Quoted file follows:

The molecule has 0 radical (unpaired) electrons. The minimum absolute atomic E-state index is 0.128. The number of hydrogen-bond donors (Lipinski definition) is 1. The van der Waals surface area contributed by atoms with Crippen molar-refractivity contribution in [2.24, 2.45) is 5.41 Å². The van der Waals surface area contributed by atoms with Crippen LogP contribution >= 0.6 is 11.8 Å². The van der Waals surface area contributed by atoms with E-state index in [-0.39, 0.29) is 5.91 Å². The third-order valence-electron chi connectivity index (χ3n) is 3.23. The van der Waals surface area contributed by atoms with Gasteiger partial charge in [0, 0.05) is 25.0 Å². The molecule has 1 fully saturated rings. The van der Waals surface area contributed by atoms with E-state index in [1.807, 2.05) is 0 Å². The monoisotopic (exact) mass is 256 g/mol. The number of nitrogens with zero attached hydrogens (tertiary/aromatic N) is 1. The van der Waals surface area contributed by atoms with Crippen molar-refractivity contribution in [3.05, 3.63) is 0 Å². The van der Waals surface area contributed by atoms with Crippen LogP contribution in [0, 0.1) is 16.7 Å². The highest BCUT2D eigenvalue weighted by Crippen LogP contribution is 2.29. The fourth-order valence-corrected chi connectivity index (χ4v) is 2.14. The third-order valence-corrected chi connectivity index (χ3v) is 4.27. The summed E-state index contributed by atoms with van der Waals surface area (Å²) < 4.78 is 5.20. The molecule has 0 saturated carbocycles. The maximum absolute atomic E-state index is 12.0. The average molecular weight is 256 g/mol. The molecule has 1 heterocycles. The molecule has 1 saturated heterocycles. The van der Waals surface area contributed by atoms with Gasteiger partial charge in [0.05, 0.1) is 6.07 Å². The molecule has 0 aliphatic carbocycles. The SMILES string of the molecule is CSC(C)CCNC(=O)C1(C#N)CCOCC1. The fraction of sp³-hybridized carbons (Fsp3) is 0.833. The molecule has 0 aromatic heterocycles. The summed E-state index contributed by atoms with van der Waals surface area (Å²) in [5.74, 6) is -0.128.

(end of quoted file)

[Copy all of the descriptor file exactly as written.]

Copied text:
The molecule has 0 radical (unpaired) electrons. The minimum absolute atomic E-state index is 0.128. The number of hydrogen-bond donors (Lipinski definition) is 1. The van der Waals surface area contributed by atoms with Crippen molar-refractivity contribution in [2.24, 2.45) is 5.41 Å². The van der Waals surface area contributed by atoms with Crippen LogP contribution >= 0.6 is 11.8 Å². The van der Waals surface area contributed by atoms with E-state index in [-0.39, 0.29) is 5.91 Å². The third-order valence-electron chi connectivity index (χ3n) is 3.23. The van der Waals surface area contributed by atoms with Gasteiger partial charge in [0, 0.05) is 25.0 Å². The molecule has 1 fully saturated rings. The van der Waals surface area contributed by atoms with E-state index in [1.807, 2.05) is 0 Å². The monoisotopic (exact) mass is 256 g/mol. The number of nitrogens with zero attached hydrogens (tertiary/aromatic N) is 1. The van der Waals surface area contributed by atoms with Crippen molar-refractivity contribution in [3.05, 3.63) is 0 Å². The van der Waals surface area contributed by atoms with Crippen LogP contribution in [0, 0.1) is 16.7 Å². The highest BCUT2D eigenvalue weighted by Crippen LogP contribution is 2.29. The fourth-order valence-corrected chi connectivity index (χ4v) is 2.14. The third-order valence-corrected chi connectivity index (χ3v) is 4.27. The summed E-state index contributed by atoms with van der Waals surface area (Å²) < 4.78 is 5.20. The molecule has 0 saturated carbocycles. The maximum absolute atomic E-state index is 12.0. The average molecular weight is 256 g/mol. The molecule has 1 heterocycles. The molecule has 1 saturated heterocycles. The van der Waals surface area contributed by atoms with Gasteiger partial charge in [0.05, 0.1) is 6.07 Å². The molecule has 0 aliphatic carbocycles. The SMILES string of the molecule is CSC(C)CCNC(=O)C1(C#N)CCOCC1. The fraction of sp³-hybridized carbons (Fsp3) is 0.833. The molecule has 0 aromatic heterocycles. The summed E-state index contributed by atoms with van der Waals surface area (Å²) in [5.74, 6) is -0.128.